As for these ladies: they were making me so comfortable, I was beginning to feel guilty. If only my errand had been anything less serious than a kidnapped child …

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Kage Baker Is Right – Again

Kage Baker took it as a surety – and practiced it, and preached it, too – that writing was a panacea for all pains.

It started when she was a little girl. Shortly after Kage discovered she could continue the stories she didn’t want to end, she discovered that she could also disappear into a story at need.  She could read – she already had discovered how a good story would take the reader away to another world. Her truly great discovery was that you could also enter into the world most desired as you made it.

That discovery got Kage through every sorrow that struck her between the ages of 7 and 58. Deaths, losses, relatives behaving like monsters, lovers behaving like idiots, rejections from publishers: any and all could be safely withstood from within a Universe of her own making. Even her own death, as it turned out – where she spent the day entertaining guests, and stuffing me with the details she had no time to write down herself; and then left, her responsibilities over,  on the midnight tide.

Since she died, I have discovered for myself that – as usual, drat the woman! – she was right. This blog grew out of my adhering to her dictum, and finding out that she was utterly correct. True, I cried like Mad Maudlin as I wrote the last pages of The Women of Nell Gwynne II, but it was a relief. The weeping, as well as the finishing … and since then, I have discovered for myself that the act of writing can ease all manner of pains and griefs.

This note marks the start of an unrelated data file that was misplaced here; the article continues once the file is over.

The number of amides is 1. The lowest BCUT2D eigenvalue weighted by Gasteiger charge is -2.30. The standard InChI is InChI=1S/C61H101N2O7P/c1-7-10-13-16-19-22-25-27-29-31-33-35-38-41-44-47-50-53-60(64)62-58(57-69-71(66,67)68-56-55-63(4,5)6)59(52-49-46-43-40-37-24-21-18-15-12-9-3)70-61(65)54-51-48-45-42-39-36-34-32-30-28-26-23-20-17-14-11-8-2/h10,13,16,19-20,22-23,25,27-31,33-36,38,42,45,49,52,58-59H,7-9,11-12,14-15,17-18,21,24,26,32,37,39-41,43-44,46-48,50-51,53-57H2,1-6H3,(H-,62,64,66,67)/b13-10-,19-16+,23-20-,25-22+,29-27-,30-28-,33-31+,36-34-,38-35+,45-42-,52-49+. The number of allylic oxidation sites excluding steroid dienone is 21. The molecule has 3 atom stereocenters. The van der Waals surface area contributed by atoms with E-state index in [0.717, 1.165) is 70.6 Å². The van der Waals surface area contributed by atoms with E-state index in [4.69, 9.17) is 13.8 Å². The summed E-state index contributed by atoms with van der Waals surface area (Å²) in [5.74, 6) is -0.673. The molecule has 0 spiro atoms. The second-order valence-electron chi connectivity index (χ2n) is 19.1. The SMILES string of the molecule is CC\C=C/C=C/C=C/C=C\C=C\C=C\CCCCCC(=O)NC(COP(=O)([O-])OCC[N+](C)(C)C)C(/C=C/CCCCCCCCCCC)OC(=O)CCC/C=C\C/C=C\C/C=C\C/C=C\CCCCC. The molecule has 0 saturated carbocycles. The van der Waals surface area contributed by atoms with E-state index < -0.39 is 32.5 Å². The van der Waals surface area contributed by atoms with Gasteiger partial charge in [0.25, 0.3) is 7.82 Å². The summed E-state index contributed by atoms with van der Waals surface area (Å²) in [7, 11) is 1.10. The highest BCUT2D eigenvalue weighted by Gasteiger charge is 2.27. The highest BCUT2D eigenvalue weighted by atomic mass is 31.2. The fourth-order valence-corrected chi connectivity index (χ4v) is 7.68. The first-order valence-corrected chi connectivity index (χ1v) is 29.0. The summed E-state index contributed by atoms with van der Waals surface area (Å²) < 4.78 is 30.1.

It was another bad night here, short of sleep, long on drama, with assorted EMTs and far too few soothing drinks. The day would have been horrible in the extreme if it were not for working on the Zombie Story for a thousand words or so …

Thank you for your continued interest, Dear Readers. The Zombie Story, especially, is being put together in a slap-dash fashion: I write bits and pieces and then I cut and paste until some kind of plot appears. It may not be the finished product – probably won’t, in ultimate fact – but it does go forward inevitably, for which I am grateful. Getting it into shape enough for you all to read is the most excellent goad, too.

So here you are – the next 1,000+ words.


Two weeks in, and I was appalled one day to realize that we were, well – two weeks in – into the Zombie Apocalypse, for heaven’s sake. It was a bad dream, a really bad movie. It was worse than election campaigns starting when the sitting president had only been in office for 2 years.

At this point, whether or not there still was a sitting President was a topic of serious debate; there were 6 Federal officials, 2 Southern governors and several assorted preachers and evangelists all claiming to be the Heir to American Democracy. None of them was the guy we’d elected, either. He was still incommunicado and pretty much considered to be zombie-chow, despite the fact that there was a semi-regular radio broadcast out of Cheyenne Mountain in his name …